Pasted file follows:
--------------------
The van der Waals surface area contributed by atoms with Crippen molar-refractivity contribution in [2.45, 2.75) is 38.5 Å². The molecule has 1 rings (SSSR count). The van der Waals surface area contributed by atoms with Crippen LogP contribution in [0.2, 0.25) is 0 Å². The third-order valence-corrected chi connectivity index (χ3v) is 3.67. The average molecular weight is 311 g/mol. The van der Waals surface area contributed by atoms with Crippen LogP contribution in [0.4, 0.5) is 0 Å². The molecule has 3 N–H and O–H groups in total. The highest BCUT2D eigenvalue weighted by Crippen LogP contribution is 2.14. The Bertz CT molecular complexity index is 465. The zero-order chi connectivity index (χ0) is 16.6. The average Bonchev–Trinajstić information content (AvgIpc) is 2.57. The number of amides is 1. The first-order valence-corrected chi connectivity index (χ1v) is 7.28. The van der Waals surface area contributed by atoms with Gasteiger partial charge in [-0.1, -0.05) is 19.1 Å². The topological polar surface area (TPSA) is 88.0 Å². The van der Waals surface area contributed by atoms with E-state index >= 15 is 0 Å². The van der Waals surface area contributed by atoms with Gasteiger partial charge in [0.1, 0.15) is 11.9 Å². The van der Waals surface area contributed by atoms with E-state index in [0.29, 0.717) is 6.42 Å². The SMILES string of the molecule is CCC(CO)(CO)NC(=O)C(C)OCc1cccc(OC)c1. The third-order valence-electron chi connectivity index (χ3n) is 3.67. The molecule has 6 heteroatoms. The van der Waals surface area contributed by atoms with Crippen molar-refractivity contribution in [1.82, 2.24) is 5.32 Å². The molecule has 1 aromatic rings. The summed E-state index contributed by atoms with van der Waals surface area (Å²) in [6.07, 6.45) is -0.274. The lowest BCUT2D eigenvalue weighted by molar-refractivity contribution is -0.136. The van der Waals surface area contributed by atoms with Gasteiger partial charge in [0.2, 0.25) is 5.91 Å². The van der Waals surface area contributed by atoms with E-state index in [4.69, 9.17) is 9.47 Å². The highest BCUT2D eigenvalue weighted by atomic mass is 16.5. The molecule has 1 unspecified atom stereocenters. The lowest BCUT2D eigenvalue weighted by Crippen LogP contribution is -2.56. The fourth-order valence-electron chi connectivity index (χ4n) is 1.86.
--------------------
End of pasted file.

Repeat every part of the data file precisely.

The van der Waals surface area contributed by atoms with Crippen molar-refractivity contribution in [2.45, 2.75) is 38.5 Å². The molecule has 1 rings (SSSR count). The van der Waals surface area contributed by atoms with Crippen LogP contribution in [0.2, 0.25) is 0 Å². The third-order valence-corrected chi connectivity index (χ3v) is 3.67. The average molecular weight is 311 g/mol. The van der Waals surface area contributed by atoms with Crippen LogP contribution in [0.4, 0.5) is 0 Å². The molecule has 3 N–H and O–H groups in total. The highest BCUT2D eigenvalue weighted by Crippen LogP contribution is 2.14. The Bertz CT molecular complexity index is 465. The zero-order chi connectivity index (χ0) is 16.6. The average Bonchev–Trinajstić information content (AvgIpc) is 2.57. The number of amides is 1. The first-order valence-corrected chi connectivity index (χ1v) is 7.28. The van der Waals surface area contributed by atoms with Gasteiger partial charge in [-0.1, -0.05) is 19.1 Å². The topological polar surface area (TPSA) is 88.0 Å². The van der Waals surface area contributed by atoms with E-state index >= 15 is 0 Å². The van der Waals surface area contributed by atoms with Gasteiger partial charge in [0.1, 0.15) is 11.9 Å². The van der Waals surface area contributed by atoms with E-state index in [0.29, 0.717) is 6.42 Å². The SMILES string of the molecule is CCC(CO)(CO)NC(=O)C(C)OCc1cccc(OC)c1. The third-order valence-electron chi connectivity index (χ3n) is 3.67. The molecule has 6 heteroatoms. The van der Waals surface area contributed by atoms with Crippen molar-refractivity contribution in [1.82, 2.24) is 5.32 Å². The molecule has 1 aromatic rings. The summed E-state index contributed by atoms with van der Waals surface area (Å²) in [6.07, 6.45) is -0.274. The lowest BCUT2D eigenvalue weighted by molar-refractivity contribution is -0.136. The van der Waals surface area contributed by atoms with Gasteiger partial charge in [0.2, 0.25) is 5.91 Å². The van der Waals surface area contributed by atoms with E-state index in [4.69, 9.17) is 9.47 Å². The highest BCUT2D eigenvalue weighted by atomic mass is 16.5. The molecule has 1 unspecified atom stereocenters. The lowest BCUT2D eigenvalue weighted by Crippen LogP contribution is -2.56. The fourth-order valence-electron chi connectivity index (χ4n) is 1.86.